It was some 20 years ago when I heard Jack Kornfield describe this practice, and it has stuck with me all this time. Every once in a while, he said, he spends a day imagining that everyone else on earth is a fully enlightened Buddha, and each has been sent here to teach him something. I’ve tried it, but never for a full day.
It’s not easy to accept that everyone has something to teach us, and that everyone deserves our gratitude for that. But it’s true. Sometimes a lesson may be negative, as in: I’ll never embarrass my child the way that parent is doing. But nevertheless it is a valuable teaching.
What brings that practice to mind is that the word “enemy” kept coming up yesterday. I don’t have any enemies, or if I do I am not aware of them. In order to be an enemy, I believe, someone must want to do personal harm to me. I can’t think of anyone who fits that description.
Maybe famous politicians can have enemies. One time I heard the word yesterday was when Vice President Joe Biden used it. He seemed to caution presidential candidate Hilary Clinton not to see Republicans as the enemy, but as the opposition — people she needs to work with.
In a different context, two Buddhist blogs I read yesterday each dealt with the enemy. One talked of loving kindness toward your enemy and the other about meditating “with” your enemy (in a sort of imagined union). In both of those cases, the enemy was personified as Donald Trump. It happens that I mentioned Trump recently in American Capitalism Ain’t All Bad. I stayed away from being snotty toward him, but I did intend to poke a little fun his way in that post. So let’s talk about Donald Trump today, and — if you don’t already — begin loving him.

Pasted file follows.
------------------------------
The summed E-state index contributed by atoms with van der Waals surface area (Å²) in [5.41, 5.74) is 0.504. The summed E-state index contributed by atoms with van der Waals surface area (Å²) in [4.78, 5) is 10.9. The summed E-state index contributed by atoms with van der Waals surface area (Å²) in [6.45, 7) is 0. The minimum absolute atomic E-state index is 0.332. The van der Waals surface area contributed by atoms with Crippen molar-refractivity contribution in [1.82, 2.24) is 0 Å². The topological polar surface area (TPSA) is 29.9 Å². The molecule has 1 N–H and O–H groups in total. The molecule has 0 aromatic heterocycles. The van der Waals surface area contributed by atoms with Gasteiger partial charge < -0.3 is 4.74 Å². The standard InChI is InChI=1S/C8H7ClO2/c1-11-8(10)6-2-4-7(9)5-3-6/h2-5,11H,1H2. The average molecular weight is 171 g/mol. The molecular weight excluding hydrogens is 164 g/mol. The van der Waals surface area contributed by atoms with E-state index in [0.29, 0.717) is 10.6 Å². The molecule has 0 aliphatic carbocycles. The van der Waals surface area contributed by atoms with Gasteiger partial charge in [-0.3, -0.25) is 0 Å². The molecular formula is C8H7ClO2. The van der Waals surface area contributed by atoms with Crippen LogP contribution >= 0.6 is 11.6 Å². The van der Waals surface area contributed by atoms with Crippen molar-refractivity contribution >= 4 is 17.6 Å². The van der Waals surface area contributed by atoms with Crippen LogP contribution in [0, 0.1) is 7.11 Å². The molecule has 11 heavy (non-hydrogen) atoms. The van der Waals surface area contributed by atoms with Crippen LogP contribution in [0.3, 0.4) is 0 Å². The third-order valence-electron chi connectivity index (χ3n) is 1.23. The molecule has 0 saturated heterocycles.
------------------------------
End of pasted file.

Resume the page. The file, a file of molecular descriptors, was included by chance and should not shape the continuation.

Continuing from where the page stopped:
First, I don’t think the blogs really meant “enemy” here. Maybe it was shorthand for “person who brings out my anger.” I can think of stronger ways to say that, but let’s leave it there.
How can we learn to love Donald Trump. Let us count the ways:
- We can see him as a teacher. I’ve learned important lessons from him about the mindset in the United States and about leadership. Yes, about leadership. There are times when people really do want to be led, not encouraged to think through complex problems. Those are dangerous times if the wrong leader come along, but they’re real. Since my blog is about religion and not politics, I’ll leave it at that. (Look for lessons about hair in a grooming blog.)
- I don’t believe Trump wants to harm us. I don’t believe he is evil. I see him as a product of his genes and his environment as the rest of us are, and in his case with as heavy dose of pathological narcissism. He needs some loving kindness for his recovery.
- He is another clump of ever-shifting cosmic dust like everything else in the world. He is living out his karma as I am and you are.
In Buddhist loving-kindness meditations, we often start with ourselves. (May I be happy. May I be well. May I be safe. May I be peaceful and at ease.) Then we turn the same phrases to a loved one, then maybe our family, followed by our community, our nation, the world, and finally people we believe want to do us harm. As I said, I can’t think of anyone who wants to do me harm, but I’d substitute something like “people I actively dislike.” Maybe that’s a better way to say it. It’s not about them; it’s about me.
Copyright 2015 © Mel Harkrader Pine